You are correct to hang a TV (or anything else "heavy") from a stud or other building structural member.
This provides reliable support under static and dynamic loading (think: weight, moment-arm, any leaning, minor earthquakes, vibrations from door slams), and ensures the wall material does not bend or crumble or crack over time.
When you use a stud finder or a "small-nail technique" to find structural members, it's a good start but it is not definitive.
Here's what else you might run into behind the drywall, masquerading as a stud:
- drain pipe (e.g. black ABS)
- water line
- hvac wall ducts
- drywall backing (panels or strips screwed to the back of drywall for support and alignment at seams
- junk stuffing (drywall cuttings, other building material) left in the wall to spare disposal costs or to provide acoustic insulation.
I have seen screws from electrical wall mount boxes penetrate into PEX water line behind it, garage shelving installed into ABS drain pipe, etc..etc... None were obvious mistakes at first sight. But over time they became a major headache to discover and fix.
Do not assume that anything critical in the wall is protected by an impenetrable metal cover. And if you are in a multi-dwelling, who knows what service lines are in the walls, even in your unit's inner walls.
When I install anything onto a wall stud or ceiling joist, and I want to make sure it's supported by building structure and not any thing else, this sort of summarizes my approach:
- start with a stud finder, ensure you detect the stud consistently at different heights
- confirm spacing with other neighbouring studs (as you have done), usually 16/24in horizontally for studs, or 24/48in vertically if there is horizontal strapping in an outside wall. Stand back and look at the larger picture, does it makes sense that there's a stud there?
- what is in the room above or below? Could it be drain or water or hvac?
- skim the wall with a flash light (e.g. from your cell phone), to spot blotches or bumps that hint at drywall screws. If it's a stud, the screws align top to bottom.
- drill an inspection/confirmation hole, perhaps 1/4-in diameter, and visually confirm it's a stud. These holes are easy to fill if you missed, and if it's confirmed to be a stud the hole gets covered by the bracket anyway.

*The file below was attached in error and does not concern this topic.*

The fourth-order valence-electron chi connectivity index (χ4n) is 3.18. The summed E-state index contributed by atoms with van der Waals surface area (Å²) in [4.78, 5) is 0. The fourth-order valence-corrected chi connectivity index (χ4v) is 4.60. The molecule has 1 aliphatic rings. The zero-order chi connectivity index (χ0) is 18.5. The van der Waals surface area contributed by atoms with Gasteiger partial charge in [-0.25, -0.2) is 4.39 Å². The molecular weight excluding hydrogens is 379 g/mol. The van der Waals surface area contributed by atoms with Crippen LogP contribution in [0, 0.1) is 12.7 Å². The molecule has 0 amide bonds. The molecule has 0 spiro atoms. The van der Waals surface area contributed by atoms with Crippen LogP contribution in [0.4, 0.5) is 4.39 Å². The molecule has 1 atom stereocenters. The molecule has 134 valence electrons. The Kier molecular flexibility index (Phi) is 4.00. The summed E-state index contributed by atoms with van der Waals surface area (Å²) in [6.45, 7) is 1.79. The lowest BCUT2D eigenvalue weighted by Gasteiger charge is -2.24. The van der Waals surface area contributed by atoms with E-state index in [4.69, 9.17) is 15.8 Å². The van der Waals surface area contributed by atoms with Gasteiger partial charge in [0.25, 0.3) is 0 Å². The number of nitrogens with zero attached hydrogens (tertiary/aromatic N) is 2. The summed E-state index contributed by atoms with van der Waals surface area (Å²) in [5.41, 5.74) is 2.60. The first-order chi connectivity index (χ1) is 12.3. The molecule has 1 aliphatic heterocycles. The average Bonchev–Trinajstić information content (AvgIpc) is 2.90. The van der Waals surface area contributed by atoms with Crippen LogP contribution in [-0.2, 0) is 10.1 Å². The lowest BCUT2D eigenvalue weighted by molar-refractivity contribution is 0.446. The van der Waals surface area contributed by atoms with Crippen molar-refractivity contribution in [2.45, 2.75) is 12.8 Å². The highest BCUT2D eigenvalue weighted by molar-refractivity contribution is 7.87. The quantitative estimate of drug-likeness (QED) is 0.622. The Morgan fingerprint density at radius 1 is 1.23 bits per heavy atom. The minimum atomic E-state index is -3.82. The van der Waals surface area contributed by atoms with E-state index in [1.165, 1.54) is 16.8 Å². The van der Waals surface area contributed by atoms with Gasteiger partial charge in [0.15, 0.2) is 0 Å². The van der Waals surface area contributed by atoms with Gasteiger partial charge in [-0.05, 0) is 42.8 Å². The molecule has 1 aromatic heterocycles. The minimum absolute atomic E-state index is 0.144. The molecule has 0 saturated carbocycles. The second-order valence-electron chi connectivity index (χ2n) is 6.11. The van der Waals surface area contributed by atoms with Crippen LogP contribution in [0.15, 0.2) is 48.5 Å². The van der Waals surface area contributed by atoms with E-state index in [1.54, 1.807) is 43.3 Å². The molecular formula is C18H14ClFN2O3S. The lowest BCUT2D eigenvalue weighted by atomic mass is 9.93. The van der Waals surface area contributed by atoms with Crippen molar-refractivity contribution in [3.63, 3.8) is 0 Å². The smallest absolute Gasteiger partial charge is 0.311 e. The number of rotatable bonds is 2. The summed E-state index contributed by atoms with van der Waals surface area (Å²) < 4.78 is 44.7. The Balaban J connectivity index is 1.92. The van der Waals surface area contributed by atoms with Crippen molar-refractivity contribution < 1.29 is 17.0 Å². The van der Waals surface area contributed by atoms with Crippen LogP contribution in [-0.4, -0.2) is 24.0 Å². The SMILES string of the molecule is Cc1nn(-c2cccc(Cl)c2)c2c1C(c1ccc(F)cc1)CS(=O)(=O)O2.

- For more critical applications, e.g. a hanging chair, or a very heavy extension wall mount requiring more than a #8 screw, I drill a larger hole, perhaps even 1-in for better confirmation, to ensure the mounting fastener is centered in the stud. Alternatively I install a bracing panel first to cover more studs, just in case some of the spotted wood is not a stud.
- Pray, sweat, and eventually sell the house
Do not screw more than 1-in deep behind the drywall: most lines, but not all, are at least 1.25in away from the stud edges. If you need more support, apply more fasteners.
To your question about stud spacing, it can vary for many reasons:
- usually it is 16-in or 24-in: this makes it easy to "panel" drywall boards (a.k.a sheets or gypsum wall board), since their 8feet or 4feet lengths are multiples of 16 or 24-in.
- studs can be doubled, with zero spacing or 1..2-in spacing, for more support, e.g. around stairs, windows, other openings, walls in the room above,...
- stud-lumber can be used as backing, to provide backing for the drywall panels if the seems do not align with the existing framing: dimensional lumber (stud lumber) is nailed/screwed to another stud to make it "wider" behind a drywall seam. It could provide good support for a mount, even if it does not reach the full length from the top to the bottom plate.
- it provides support for something on the other side of the wall (a Tee-ed wall, a shower door etc...)
Good luck! Luck helps.